What a year it has been for harassment claims. The biggest year in the 22 years I have been practicing law. It seems that every day there is a big new headline or rejuvenated social media campaign, and someone else powerful losing their job over harassment allegations.
It is astounding to me that there are so many issues, even after AB 1825 was passed back in 2004 mandating harassment prevention training in California. That statute was expanded to require training on bullying and abusive conduct in 2015 (AB 2053). And now, as of January 1, 2018, it will need to include training on gender identity, gender expression and sexual orientation (SB 396). With increased protections for transgender employees under California law, training to increase tolerance and understanding surrounding those issues will be particularly important.
Training certainly hasn’t fixed the harassment issue. But since training is mandatory for any business with over 50 employees, it might as well be meaningful. That is why I try to focus my training on real life stories and anecdotes that get people out of their own head (and point of view), and into the head of the victim. One of the main themes is always that harassment is based on perception, not intent; so it is possible to unintentionally harass someone, in fact it happens all of the time. For example, someone may think a compliment, sexual innuendo, or even a direct pass is flattery, but as the millions of “me too” posts reflect, that may not be how such conduct is perceived by the recipient. Especially when there is a power differential at play.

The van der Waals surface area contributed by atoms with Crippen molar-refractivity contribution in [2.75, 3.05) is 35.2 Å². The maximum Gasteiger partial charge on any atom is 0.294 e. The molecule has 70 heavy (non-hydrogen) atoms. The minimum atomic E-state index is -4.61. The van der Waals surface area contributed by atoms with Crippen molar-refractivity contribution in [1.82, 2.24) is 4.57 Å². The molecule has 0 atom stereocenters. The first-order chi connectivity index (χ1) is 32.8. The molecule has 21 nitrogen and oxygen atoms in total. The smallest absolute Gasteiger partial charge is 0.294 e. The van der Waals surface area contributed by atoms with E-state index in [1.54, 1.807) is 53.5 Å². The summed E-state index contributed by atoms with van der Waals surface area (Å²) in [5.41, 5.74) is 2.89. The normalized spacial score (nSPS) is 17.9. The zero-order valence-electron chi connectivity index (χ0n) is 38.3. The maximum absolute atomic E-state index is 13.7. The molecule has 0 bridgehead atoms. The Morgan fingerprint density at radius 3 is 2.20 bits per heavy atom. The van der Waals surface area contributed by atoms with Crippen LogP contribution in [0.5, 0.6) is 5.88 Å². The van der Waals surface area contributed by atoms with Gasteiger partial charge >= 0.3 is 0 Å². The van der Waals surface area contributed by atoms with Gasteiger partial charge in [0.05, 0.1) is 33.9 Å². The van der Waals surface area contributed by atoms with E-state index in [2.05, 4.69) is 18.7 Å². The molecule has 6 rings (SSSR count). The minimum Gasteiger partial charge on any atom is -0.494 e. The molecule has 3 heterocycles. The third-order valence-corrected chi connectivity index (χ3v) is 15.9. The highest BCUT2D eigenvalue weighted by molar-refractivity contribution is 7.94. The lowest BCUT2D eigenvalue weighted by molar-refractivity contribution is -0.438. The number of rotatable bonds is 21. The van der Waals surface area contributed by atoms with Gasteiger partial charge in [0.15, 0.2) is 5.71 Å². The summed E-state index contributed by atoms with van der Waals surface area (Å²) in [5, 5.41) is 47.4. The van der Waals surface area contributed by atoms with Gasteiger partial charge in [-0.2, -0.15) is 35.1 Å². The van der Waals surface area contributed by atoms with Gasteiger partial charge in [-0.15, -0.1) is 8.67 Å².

David Schwimmer’s series of #that’sharassment videos provide realistic (and disturbing) examples of how harassment resonates in workplaces, and how it feels to the recipient.
In my career I have seen many talented and valuable managers lose their jobs due to inappropriate behavior that violated harassment policies. In my training, I tell all managers that doing a great job is not a defense to a harassment claim, and won’t protect them. That message certainly rings true based on recent headlines.
California employers can expect all of the news about harassment claims to keep bringing even more issues to the surface. The proverbial pot has been stirred.
And as current events have shown, taking prompt action to correct and prevent harassment is critical. There have been enough headlines about harassment in 2017, don’t let the next one be about your company. Let’s put an end to the me too’s.